Medically necessary treatment
Interestingly, all of these cases involved utilization review, to some degree.
First, in Stephens v. Quality Private Care d/b/a Volunteer Staffing, the Board held that a trial court has the authority to order an employer to pay for medical treatment that falls outside the ODG, because the Treatment Guidelines Rules state that each individual clinical situation and patient are unique, and a proper application of the guidelines requires “judgment.”
And Walls v. United Technologies Corp. held that the trial court didn’t err in finding that an employer didn’t rebut the presumption of medical necessity, where the employer relied largely on the opinion of a utilization review physician who didn’t directly address the issue of medical necessity but merely concluded the employee was a “suboptimal” candidate for surgery.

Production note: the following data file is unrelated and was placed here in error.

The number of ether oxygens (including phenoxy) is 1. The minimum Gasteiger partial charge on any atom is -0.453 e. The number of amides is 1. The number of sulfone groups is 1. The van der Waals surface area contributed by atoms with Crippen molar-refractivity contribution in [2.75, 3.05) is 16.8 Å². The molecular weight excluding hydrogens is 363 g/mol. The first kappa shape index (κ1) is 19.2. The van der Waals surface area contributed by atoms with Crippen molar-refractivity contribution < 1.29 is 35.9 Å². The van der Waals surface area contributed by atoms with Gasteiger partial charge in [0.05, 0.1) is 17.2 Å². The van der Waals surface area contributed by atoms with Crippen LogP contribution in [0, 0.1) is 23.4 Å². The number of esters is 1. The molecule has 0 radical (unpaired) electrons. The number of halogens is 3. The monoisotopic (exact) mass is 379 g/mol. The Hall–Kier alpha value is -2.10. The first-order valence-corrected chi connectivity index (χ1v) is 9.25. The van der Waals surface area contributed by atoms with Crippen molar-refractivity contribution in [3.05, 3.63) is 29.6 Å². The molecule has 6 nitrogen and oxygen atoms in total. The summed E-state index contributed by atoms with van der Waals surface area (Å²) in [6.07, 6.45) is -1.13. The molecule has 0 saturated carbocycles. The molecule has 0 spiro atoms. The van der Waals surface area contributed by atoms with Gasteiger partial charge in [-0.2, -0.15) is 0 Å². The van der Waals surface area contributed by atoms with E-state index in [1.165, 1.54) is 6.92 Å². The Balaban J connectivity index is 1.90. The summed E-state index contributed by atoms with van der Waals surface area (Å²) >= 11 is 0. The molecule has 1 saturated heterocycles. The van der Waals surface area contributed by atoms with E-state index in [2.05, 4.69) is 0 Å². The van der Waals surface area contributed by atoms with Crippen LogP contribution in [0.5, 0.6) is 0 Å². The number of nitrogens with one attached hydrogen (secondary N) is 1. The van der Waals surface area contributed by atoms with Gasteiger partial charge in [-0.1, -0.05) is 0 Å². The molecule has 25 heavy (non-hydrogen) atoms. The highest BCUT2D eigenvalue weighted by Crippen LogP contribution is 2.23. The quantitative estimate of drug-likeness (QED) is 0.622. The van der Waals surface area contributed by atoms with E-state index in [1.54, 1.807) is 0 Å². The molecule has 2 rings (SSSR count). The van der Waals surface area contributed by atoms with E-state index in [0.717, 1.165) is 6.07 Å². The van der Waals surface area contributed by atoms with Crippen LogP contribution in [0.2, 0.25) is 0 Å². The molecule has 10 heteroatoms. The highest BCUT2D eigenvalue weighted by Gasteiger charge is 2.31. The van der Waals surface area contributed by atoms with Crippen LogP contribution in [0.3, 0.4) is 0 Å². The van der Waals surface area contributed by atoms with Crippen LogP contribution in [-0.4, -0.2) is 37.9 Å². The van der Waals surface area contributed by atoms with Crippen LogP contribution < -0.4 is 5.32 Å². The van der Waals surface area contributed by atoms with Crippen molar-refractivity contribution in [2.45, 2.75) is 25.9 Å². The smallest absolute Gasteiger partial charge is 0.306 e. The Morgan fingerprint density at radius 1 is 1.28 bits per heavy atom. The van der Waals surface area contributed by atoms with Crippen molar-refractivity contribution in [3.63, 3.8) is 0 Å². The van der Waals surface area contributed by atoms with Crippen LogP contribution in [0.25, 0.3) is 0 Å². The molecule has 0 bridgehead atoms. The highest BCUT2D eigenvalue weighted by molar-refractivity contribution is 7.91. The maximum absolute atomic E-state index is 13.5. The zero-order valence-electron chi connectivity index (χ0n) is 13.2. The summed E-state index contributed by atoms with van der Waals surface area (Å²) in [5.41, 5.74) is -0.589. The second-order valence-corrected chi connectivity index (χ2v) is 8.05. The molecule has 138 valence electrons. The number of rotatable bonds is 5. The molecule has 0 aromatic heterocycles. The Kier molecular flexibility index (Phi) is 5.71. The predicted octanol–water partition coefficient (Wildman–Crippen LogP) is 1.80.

Also, in Smith v. Memphis National Parts Warehouse/Daimler Trucks, the Board affirmed a ruling that the employee didn’t show the medical necessity of proposed surgery. The critical issue was the presence or absence of nerve root compression in the lumbar spine, but the employer’s physician found that diagnostic tests didn’t show objective evidence of nerve root compression, a utilization review physician recommended non-certification of the surgery because all “appropriate conservative measures had not been tried,” and the assistant medical director agreed with the non-certification.
Finally, the MIRR case. The Medical Impairment Rating Registry regulations clearly define a “dispute of degree of medical impairment” to include cases where a physician gives the opinion that no permanent impairment exists but has also issued permanent restrictions. So, where the medical records don’t mention the underlying source or cause of an employee’s permanent restrictions–rather, they are silent in that regard and only attribute the existence of the employee’s condition to a remote injury ̶ the trial court didn’t err by allowing the MIRR evaluation to proceed. The case is Davis v. Amazon.com.
In the next installment, we’ll look at summary judgment, panels, and everything else.